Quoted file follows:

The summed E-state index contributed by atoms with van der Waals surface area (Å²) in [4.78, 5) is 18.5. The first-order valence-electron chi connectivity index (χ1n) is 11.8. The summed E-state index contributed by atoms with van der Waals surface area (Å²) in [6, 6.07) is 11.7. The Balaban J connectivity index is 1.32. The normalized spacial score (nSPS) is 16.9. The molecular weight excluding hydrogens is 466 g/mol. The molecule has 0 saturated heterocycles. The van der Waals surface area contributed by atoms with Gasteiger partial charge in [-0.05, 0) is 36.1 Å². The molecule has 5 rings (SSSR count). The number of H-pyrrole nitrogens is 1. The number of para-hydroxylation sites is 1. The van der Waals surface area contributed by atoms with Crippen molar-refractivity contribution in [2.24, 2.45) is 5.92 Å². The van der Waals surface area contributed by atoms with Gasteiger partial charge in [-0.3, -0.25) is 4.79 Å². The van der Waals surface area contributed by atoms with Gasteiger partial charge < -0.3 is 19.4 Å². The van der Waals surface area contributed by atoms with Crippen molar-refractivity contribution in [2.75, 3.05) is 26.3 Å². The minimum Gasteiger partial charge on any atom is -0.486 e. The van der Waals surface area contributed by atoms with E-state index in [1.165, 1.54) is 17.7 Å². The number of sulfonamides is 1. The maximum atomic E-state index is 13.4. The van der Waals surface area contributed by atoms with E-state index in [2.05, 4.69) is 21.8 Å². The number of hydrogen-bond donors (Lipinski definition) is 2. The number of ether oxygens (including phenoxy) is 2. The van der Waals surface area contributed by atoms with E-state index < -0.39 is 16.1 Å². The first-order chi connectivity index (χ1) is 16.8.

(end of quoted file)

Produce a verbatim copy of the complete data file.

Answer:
The summed E-state index contributed by atoms with van der Waals surface area (Å²) in [4.78, 5) is 18.5. The first-order valence-electron chi connectivity index (χ1n) is 11.8. The summed E-state index contributed by atoms with van der Waals surface area (Å²) in [6, 6.07) is 11.7. The Balaban J connectivity index is 1.32. The normalized spacial score (nSPS) is 16.9. The molecular weight excluding hydrogens is 466 g/mol. The molecule has 0 saturated heterocycles. The van der Waals surface area contributed by atoms with Gasteiger partial charge in [-0.05, 0) is 36.1 Å². The molecule has 5 rings (SSSR count). The number of H-pyrrole nitrogens is 1. The number of para-hydroxylation sites is 1. The van der Waals surface area contributed by atoms with Crippen molar-refractivity contribution in [2.24, 2.45) is 5.92 Å². The van der Waals surface area contributed by atoms with Gasteiger partial charge in [-0.3, -0.25) is 4.79 Å². The van der Waals surface area contributed by atoms with Gasteiger partial charge < -0.3 is 19.4 Å². The van der Waals surface area contributed by atoms with Crippen molar-refractivity contribution in [2.75, 3.05) is 26.3 Å². The minimum Gasteiger partial charge on any atom is -0.486 e. The van der Waals surface area contributed by atoms with E-state index in [1.165, 1.54) is 17.7 Å². The number of sulfonamides is 1. The maximum atomic E-state index is 13.4. The van der Waals surface area contributed by atoms with E-state index in [2.05, 4.69) is 21.8 Å². The number of hydrogen-bond donors (Lipinski definition) is 2. The number of ether oxygens (including phenoxy) is 2. The van der Waals surface area contributed by atoms with E-state index < -0.39 is 16.1 Å². The first-order chi connectivity index (χ1) is 16.8.